The Bible in the Early Irish Church, A.D. 550 to 850


This book aims at bringing together and providing all the information available on the Bible in the early Irish church (A.D. 550-850), drawing on some sources not well known for this subject, such as Columbanus, the early writer Apponius, St Gall list of works in Irish script, and the Libri scottice scripti. The beginnings are stressed after which the biblical compositions for three following centuries are given. The direct links of Irish literal Psalm interpretation with the fourth-century Antioch on the Orontes school are made clear, as is the presence of apocryphal and extra biblical, and possibly Jewish, tradition, in the poems of Blathmac and other Irish compositions.

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Martin McNamara, DSS (Biblical Institute Rome, 1966), Ph.D. (1976), National University of Ireland, Professor Emeritus of Sacred Scripture, Milltown Institute of Theology (which has since ceased to exist) is an independent researcher. His lifelong study of the Bible (particularly the Psalms) and the Apocrypha in Ireland, resulted in publications such as The Bible and the Apocrypha in the Early Irish Church (A.D. 600-1200) (2015).
Michael T. Martin, Ph.D. (2005), Western Michigan University, is Professor of History and Professor of Gender and Sexuality Studies at Fort Lewis College. His research focuses on medieval Europe, specifically the sermon literature of the Carolingian period. He is currently transcribing the Latin text for a ninth-century commentary on the Psalms from Ireland, sourcing it, and writing the introduction for the book.


1 Irish Scholars: Early Medieval Ireland & Continental Europe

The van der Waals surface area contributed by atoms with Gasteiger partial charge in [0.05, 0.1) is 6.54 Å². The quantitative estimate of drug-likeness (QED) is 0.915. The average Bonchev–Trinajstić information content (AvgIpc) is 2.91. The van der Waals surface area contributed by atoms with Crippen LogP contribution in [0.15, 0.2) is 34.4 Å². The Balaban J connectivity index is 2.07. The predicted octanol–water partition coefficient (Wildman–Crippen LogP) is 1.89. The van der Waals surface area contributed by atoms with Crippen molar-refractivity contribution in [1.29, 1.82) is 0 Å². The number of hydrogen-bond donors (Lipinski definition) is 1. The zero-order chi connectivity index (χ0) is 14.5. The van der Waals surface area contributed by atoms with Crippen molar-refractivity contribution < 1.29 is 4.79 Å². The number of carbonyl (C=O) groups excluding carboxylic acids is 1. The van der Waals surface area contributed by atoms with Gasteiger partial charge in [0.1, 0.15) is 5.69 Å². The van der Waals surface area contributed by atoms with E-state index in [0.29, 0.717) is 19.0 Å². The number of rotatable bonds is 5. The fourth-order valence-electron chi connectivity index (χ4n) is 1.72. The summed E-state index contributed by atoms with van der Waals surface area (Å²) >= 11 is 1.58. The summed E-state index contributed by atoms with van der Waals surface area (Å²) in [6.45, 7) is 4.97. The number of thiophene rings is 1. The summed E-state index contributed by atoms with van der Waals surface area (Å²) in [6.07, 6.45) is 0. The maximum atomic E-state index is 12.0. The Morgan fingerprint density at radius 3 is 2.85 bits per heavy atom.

2 Irish Biblical Texts, Glossarial Material, and Commentaries

3 Bible Influences: Early Irish Latin & Vernacular Literature

4 Christological and Historical Interpretation in the Psalms

5 Cathach of St Columba & the St Columba Series Psalm Headings

6 Apponius’ Commentary on the Canticle of Canticles

7 Josephus Scottus’ Abbreviatio commentarii Hieronymi in Isaiam

8 Theodulf of Orleans’ Bible Commentary and Irish Connections

9 Background to Irish Gospel Texts

10 Glossed Text on Matthew’s Gospel

11 The Irish Origin of Vienna 940: A Commentary on Matthew

12 Hiberno-Latin Apocalypse Commentaries: Purpose and Theology


Appendix 1: Updates to Bernhard Bischoff’s “Wendepunkte” list
Appendix 2: Libri scottice scripti in St Gallen Stiftsbibliothek Catalogue
Appendix 3: Critical Edition of Canticle Section of De Enigmatibus
Appendix 4: Irish Gospel Texts Publication Project
Institutes, academic and non-academic libraries, graduate and post-graduate students, practitioners, general public interested in the Bible in the early Irish Church and its influence on and connection with Latin and vernacular Irish literature.
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